Minamato
review by Bobby Blakey

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Johnny Depp is not only one of my all-time favorite actors I think he is one of the best actors period. Sadly al the personal drama has thrown a wrench into a lot of his films and taken the center stage. I happy to see his latest film Minamata finally getting a release push co-starring Hiroyuki Sanada, Bill Nighy,  Tadanobu Asano and Jun Kunimura. Could this latest film bring to light the horrors of what happened or will it be more waste dumped into the world?

Minamata follows celebrated photojournalist Eugene Smith. The film takes place in 1971 when we find Smith as a recluse and disconnected from the world he once shot. After receiving one final assignment from Life Magazine editor Robert Hayes, Eugene must travel to the Japanese coastal city of Minamata, which has been ravaged by mercury poisoning. Ushered by an impassioned Japanese translator, Aileen and encouraged by local villagers, Eugene’s powerful images expose decades of gross negligence by the country’s Chisso Corporation.

 

This film was supposed to get released sometime back, but studios shelved it and tried to bury it due to the public issues of Depp, but thankfully it has finally got a release. Love him or hate him there is no doubt Depp is one of the greatest actors of our time and once again showcases it here. He has become a chameleon on film fully immersing himself into the roles. This one is no different and while this is a more subtle performance it is still another great one. He is a man on the end of his career and drinking and it comes through with the depth of his inner struggles and dedication to his craft and the truth.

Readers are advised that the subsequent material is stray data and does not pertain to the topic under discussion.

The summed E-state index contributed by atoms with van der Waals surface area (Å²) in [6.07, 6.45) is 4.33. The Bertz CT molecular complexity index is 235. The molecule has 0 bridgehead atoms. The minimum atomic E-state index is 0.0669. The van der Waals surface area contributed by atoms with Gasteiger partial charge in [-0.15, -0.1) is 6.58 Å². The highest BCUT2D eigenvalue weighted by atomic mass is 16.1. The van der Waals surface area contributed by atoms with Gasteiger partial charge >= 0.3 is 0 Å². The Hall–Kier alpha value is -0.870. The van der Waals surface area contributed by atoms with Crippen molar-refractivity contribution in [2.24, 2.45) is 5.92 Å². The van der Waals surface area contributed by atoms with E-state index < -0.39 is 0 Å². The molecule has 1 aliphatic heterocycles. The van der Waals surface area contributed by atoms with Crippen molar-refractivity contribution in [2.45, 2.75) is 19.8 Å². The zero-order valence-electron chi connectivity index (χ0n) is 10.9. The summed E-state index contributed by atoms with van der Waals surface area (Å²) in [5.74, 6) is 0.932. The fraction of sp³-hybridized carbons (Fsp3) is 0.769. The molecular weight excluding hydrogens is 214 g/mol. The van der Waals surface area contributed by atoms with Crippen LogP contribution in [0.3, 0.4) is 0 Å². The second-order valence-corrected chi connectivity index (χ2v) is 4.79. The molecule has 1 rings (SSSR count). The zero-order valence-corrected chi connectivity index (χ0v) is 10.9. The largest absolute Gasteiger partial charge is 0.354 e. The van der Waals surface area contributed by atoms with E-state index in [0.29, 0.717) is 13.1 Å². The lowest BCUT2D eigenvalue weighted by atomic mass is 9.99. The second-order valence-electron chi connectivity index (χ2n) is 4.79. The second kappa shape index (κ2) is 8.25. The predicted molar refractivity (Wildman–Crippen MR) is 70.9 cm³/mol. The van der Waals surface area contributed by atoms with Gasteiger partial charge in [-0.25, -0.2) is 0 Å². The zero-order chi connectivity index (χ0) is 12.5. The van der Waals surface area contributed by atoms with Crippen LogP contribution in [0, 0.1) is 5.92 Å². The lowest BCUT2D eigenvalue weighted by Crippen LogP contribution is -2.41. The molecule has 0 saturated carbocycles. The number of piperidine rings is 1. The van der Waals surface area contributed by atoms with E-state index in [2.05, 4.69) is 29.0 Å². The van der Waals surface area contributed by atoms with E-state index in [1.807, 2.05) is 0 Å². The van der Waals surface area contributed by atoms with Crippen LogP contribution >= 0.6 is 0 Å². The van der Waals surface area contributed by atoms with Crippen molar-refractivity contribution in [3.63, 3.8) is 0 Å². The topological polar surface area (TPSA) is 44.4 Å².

The supporting cast all are great in a story that is important that a light be shined on it. The always great Hiroyuki Sanada has a smaller role here, but it’s powerful and he brings the power in his performance with it. The story is sad and infuriating with similar structure to something like Eric Brokovich,

but through photography and international. It’s a slow burn as it unravels the story as it is not a mystery but instead exposure to get some sort of resolution for the people that suffered and sadly continue to do so. The unique cinematography adds a beautiful quality to the horrific visuals with it showcasing the imagery both still and video in black and white the way Smith photographed everything before switching back to color. This was a symbol of the photos being taken and the homage to the man’s work that brought so much attention to the causes and changed photographic storytelling.

 

I really enjoyed this film even though it pissed me off especially the end credits showcasing all the varying pollution scenarios around the world both old and current and sadly very little solutions to most of them including Minamata.

Samuel Goldwyn Films will release Minamata VOD and Digital on April 8th.